DEAR DOCTOR K:
I have a patch of hard skin on my foot. Is it a corn or a callus? How should I treat it?
I can’t answer your question without seeing it. But I can tell you what to look for, and when it requires a visit to your doctor.
Corns and calluses are areas of hardened skin. They develop to protect the foot from the damage that can be caused by friction from poorly fitting shoes. Over time, if the irritation continues, a corn or callus may grow and cause discomfort and pain that interferes with walking.
One big difference between a corn and a callus is location. Calluses usually form on the bottom of the feet. Corns form on top, usually around the toes. Calluses generally consist of a broad area of thickened skin. Corns are smaller and may have a dense knot of skin in the center. Here is an illustration of corns and calluses:
In many cases, better-fitting shoes will reduce the irritation that caused the problem. And most pharmacies sell products that help cushion corns and calluses. Thus protected, the corns or calluses will shrink on their own, over weeks or months.
If you can’t wait that long, you can treat the problem more aggressively. Try a pumice stone to gently remove the top layers of skin. First soak your feet in warm water to soften the skin. Dry your feet, then rub the pumice stone gently over the corn or callus. Afterward, moisturize the area.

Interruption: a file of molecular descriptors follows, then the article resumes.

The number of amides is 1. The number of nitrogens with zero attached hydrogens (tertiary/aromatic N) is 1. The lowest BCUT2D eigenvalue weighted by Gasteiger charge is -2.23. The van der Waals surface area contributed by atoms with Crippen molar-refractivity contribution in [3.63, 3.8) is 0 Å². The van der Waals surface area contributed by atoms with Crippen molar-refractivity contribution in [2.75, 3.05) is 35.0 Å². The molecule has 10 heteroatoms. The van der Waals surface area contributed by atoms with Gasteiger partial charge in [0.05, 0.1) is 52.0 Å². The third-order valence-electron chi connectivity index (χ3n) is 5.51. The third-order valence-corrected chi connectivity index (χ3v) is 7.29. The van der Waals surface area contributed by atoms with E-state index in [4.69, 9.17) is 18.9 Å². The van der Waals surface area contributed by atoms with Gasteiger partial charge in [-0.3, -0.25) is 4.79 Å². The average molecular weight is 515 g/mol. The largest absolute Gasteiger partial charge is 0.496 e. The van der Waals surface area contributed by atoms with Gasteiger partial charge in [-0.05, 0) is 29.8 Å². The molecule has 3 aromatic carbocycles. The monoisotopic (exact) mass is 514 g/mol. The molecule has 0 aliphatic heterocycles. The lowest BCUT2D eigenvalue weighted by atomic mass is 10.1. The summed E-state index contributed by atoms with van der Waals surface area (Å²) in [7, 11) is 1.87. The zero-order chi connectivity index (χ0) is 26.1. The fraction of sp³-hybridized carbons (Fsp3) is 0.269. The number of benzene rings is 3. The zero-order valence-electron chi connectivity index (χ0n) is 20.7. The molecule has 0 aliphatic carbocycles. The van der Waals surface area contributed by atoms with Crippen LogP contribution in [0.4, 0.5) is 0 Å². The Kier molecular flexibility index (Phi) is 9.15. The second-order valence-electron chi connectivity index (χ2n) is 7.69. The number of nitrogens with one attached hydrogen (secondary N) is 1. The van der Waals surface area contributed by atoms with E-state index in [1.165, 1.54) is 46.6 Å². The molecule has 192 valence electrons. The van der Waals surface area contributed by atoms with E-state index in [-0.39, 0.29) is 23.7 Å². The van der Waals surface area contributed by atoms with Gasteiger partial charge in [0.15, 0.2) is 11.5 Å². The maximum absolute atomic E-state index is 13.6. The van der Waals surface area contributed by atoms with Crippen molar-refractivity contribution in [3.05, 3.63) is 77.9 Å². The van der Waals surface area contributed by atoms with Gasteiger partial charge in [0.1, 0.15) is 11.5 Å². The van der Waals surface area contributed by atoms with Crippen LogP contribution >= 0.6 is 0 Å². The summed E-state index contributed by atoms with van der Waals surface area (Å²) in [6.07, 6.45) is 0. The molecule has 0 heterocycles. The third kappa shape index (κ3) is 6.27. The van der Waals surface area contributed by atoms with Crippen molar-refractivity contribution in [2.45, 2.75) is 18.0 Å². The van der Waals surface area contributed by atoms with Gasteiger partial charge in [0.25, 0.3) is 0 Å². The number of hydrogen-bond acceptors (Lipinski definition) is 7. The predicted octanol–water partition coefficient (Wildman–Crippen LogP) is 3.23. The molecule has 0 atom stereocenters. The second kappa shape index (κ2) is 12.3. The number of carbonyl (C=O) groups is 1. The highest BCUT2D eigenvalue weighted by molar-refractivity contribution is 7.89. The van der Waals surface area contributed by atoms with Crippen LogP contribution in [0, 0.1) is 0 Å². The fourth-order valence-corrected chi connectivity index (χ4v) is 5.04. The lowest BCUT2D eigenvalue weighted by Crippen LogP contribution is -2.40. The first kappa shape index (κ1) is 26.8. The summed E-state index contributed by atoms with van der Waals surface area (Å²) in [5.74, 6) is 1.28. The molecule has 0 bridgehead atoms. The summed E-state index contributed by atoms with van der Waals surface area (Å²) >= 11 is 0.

Pharmacies sell various chemical peels and acid disks for corns and calluses. But use such products with caution. Most of them contain salicylic acid, which can damage healthy skin.
For larger corns and calluses, a foot-care specialist may have to shave away some of the thickened skin. In some instances, you may need surgery to correct an underlying problem if the irritation is caused by a problem with your foot’s bone structure. Perhaps the most common example is a bunion, a swelling at the base of the big toe.
To prevent recurrent calluses and corns, wear shoes that fit comfortably, provide cushioning in the sole and leave enough room at the toes.
If you have diabetes, peripheral neuropathy or some other circulatory problem, don’t treat the corn or callus yourself. See a foot-care specialist.
I remember a 70-year-old patient who had heart failure, kidney failure and chronic lung disease. Strong medicines were just barely keeping these problems in check. I saw her every three to four months, and at each visit, I asked her lots of questions and performed a physical examination — trying to assure both her and myself that the treatment was working.
She always seemed uninterested in the state of her heart, kidneys and lungs. All she wanted to talk about were her feet — her corns and calluses. When I interrupted her to ask more questions about her various life-threatening conditions, she admonished me: “Doctor, we all have to die of something. But we don’t have to have sore feet.”